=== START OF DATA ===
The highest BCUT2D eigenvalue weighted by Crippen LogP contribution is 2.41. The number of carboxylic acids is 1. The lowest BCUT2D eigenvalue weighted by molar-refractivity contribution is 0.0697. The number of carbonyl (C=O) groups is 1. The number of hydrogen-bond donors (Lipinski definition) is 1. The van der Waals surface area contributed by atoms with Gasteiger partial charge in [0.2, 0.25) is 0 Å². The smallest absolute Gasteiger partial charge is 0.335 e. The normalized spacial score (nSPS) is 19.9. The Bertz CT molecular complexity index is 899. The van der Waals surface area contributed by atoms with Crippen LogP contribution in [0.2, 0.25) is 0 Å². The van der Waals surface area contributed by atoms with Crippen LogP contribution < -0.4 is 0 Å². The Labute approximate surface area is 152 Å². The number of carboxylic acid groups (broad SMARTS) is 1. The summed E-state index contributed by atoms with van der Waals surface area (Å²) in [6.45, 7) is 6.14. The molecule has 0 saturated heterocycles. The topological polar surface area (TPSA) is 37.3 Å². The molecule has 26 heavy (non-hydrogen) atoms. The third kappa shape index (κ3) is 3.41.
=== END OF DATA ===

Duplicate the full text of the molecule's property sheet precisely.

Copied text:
The highest BCUT2D eigenvalue weighted by Crippen LogP contribution is 2.41. The number of carboxylic acids is 1. The lowest BCUT2D eigenvalue weighted by molar-refractivity contribution is 0.0697. The number of carbonyl (C=O) groups is 1. The number of hydrogen-bond donors (Lipinski definition) is 1. The van der Waals surface area contributed by atoms with Gasteiger partial charge in [0.2, 0.25) is 0 Å². The smallest absolute Gasteiger partial charge is 0.335 e. The normalized spacial score (nSPS) is 19.9. The Bertz CT molecular complexity index is 899. The van der Waals surface area contributed by atoms with Crippen LogP contribution in [0.2, 0.25) is 0 Å². The van der Waals surface area contributed by atoms with Crippen LogP contribution < -0.4 is 0 Å². The Labute approximate surface area is 152 Å². The number of carboxylic acid groups (broad SMARTS) is 1. The summed E-state index contributed by atoms with van der Waals surface area (Å²) in [6.45, 7) is 6.14. The molecule has 0 saturated heterocycles. The topological polar surface area (TPSA) is 37.3 Å². The molecule has 26 heavy (non-hydrogen) atoms. The third kappa shape index (κ3) is 3.41.